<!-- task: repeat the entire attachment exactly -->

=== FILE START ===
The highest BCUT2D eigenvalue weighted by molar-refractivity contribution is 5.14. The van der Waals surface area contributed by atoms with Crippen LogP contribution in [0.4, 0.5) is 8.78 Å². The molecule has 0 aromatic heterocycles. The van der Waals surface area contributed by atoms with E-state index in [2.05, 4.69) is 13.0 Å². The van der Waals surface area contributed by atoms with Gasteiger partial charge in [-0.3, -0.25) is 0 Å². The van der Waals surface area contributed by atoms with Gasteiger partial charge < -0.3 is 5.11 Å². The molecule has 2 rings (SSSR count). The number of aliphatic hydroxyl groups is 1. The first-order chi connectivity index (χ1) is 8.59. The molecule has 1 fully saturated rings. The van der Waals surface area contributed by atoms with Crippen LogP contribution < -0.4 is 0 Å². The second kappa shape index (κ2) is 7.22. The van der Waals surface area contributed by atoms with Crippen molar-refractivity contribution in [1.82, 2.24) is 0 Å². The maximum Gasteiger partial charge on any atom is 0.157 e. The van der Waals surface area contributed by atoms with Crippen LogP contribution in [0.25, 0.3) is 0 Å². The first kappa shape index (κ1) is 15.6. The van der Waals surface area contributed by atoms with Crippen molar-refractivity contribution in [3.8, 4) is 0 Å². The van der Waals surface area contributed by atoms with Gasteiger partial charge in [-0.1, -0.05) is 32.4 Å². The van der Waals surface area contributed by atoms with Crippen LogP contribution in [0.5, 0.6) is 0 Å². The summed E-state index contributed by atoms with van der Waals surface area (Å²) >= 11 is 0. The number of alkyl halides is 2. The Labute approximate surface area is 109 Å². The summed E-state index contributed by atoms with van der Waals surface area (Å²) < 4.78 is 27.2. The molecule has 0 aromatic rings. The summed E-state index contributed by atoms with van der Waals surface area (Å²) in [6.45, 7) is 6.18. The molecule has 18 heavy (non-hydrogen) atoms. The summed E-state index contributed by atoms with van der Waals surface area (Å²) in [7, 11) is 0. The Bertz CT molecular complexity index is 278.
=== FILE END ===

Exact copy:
The highest BCUT2D eigenvalue weighted by molar-refractivity contribution is 5.14. The van der Waals surface area contributed by atoms with Crippen LogP contribution in [0.4, 0.5) is 8.78 Å². The molecule has 0 aromatic heterocycles. The van der Waals surface area contributed by atoms with E-state index in [2.05, 4.69) is 13.0 Å². The van der Waals surface area contributed by atoms with Gasteiger partial charge in [-0.3, -0.25) is 0 Å². The van der Waals surface area contributed by atoms with Gasteiger partial charge < -0.3 is 5.11 Å². The molecule has 2 rings (SSSR count). The number of aliphatic hydroxyl groups is 1. The first-order chi connectivity index (χ1) is 8.59. The molecule has 1 fully saturated rings. The van der Waals surface area contributed by atoms with Crippen LogP contribution < -0.4 is 0 Å². The second kappa shape index (κ2) is 7.22. The van der Waals surface area contributed by atoms with Crippen molar-refractivity contribution in [1.82, 2.24) is 0 Å². The maximum Gasteiger partial charge on any atom is 0.157 e. The van der Waals surface area contributed by atoms with Crippen LogP contribution in [0.25, 0.3) is 0 Å². The first kappa shape index (κ1) is 15.6. The van der Waals surface area contributed by atoms with Crippen molar-refractivity contribution in [3.8, 4) is 0 Å². The van der Waals surface area contributed by atoms with Gasteiger partial charge in [-0.1, -0.05) is 32.4 Å². The van der Waals surface area contributed by atoms with Crippen LogP contribution in [0.5, 0.6) is 0 Å². The summed E-state index contributed by atoms with van der Waals surface area (Å²) >= 11 is 0. The number of alkyl halides is 2. The Labute approximate surface area is 109 Å². The summed E-state index contributed by atoms with van der Waals surface area (Å²) < 4.78 is 27.2. The molecule has 0 aromatic rings. The summed E-state index contributed by atoms with van der Waals surface area (Å²) in [6.45, 7) is 6.18. The molecule has 18 heavy (non-hydrogen) atoms. The summed E-state index contributed by atoms with van der Waals surface area (Å²) in [7, 11) is 0. The Bertz CT molecular complexity index is 278.